S. Rossouw

Tshwane University of Technology (SOUTH AFRICA)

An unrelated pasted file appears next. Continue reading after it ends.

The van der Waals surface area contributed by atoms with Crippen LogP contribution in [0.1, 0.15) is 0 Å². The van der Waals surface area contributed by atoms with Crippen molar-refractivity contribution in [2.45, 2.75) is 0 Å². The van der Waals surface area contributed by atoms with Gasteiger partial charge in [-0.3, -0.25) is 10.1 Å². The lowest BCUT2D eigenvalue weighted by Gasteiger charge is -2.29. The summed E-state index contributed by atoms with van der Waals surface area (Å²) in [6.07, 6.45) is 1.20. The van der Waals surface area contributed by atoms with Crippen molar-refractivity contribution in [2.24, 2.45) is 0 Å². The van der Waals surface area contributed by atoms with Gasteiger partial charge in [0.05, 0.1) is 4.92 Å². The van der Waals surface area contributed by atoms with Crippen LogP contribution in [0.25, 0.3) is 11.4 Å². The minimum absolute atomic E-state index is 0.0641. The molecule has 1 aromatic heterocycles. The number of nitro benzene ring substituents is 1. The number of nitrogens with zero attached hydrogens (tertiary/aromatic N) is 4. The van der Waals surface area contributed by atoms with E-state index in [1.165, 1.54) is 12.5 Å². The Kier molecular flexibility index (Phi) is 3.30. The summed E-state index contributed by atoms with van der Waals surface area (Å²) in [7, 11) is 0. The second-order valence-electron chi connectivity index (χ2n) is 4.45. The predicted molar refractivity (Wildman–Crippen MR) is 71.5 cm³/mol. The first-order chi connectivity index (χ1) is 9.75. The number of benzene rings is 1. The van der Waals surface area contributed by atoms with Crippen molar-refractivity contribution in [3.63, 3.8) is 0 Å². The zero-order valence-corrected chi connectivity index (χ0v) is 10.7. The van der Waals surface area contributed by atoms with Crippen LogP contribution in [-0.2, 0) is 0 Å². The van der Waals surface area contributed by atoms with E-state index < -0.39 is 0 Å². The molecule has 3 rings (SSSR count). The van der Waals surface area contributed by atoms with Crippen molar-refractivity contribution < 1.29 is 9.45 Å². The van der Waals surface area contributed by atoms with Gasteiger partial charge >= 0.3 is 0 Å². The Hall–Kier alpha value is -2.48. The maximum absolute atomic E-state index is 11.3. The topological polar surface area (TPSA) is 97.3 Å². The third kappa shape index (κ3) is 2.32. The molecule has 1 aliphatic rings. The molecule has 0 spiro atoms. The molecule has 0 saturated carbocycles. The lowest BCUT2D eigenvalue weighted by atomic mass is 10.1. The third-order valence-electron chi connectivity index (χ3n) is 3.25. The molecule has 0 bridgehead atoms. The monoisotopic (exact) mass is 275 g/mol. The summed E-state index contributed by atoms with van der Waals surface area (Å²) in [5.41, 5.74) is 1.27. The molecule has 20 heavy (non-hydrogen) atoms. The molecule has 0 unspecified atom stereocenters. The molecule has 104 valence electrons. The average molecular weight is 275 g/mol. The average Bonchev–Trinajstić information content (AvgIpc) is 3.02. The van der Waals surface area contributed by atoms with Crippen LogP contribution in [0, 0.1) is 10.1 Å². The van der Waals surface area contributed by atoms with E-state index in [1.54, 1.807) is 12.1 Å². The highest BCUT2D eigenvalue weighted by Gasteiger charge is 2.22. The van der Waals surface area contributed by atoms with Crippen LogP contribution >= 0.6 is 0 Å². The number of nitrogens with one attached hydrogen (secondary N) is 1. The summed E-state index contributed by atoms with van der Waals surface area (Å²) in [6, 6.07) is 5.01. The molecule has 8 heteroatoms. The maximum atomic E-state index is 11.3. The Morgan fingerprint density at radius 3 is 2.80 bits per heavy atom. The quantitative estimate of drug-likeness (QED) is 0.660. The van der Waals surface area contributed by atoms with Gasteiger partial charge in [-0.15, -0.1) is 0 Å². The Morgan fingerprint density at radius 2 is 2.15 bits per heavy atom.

Recognition of prior learning is relatively young, in terms of research and its applications. However, it is a growing field, especially in higher education. In the South African context, RPL was developed post-1990, to redress past inequalities, and recognise all forms of learning. In higher education, RPL is divided into two categories; namely, RPL for access; and, RPL for advanced standing. A case study was undertaken at a University of Technology (UoT), in the Department of Applied Languages, to determine whether the assessment methods used for the subject, “English Business Communication”, adhered to the principles of RPL, and whether it properly addressed the ethos of prior learning. The main focus was on the assessment methods employed, and linking these to RPL principles. RPL policies of institutions of higher education were perused, to obtain a sense of the position it holds in the South African academic environment. The current RPL practices and processes of this UoT were studied, as well as how RPL was implemented in this environment. An interpretivist approach was followed, incorporating chiefly qualitative research methods, with some quantitative support. Three main themes emerged, i.e., adherence to RPL principles; the dynamics of the RPL process; and, the appropriateness of, and preferences in RPL assessment methods. The main conclusions drawn suggest that the assessment methods used at this UoT do adhere to RPL principles. The duration of the RPL process, and lack of feedback during the process, were reported as problematic in the whole RPL process; and, the portfolio of evidence, as well as the oral interview, were preferred by the RPL applicants as assessment methods. Consequently, one of the main recommendations is that an RPL toolkit, specifically designed for “English Business Communication”, but applicable to other subject RPLs, should be developed to aid both RPL applicants and assessors.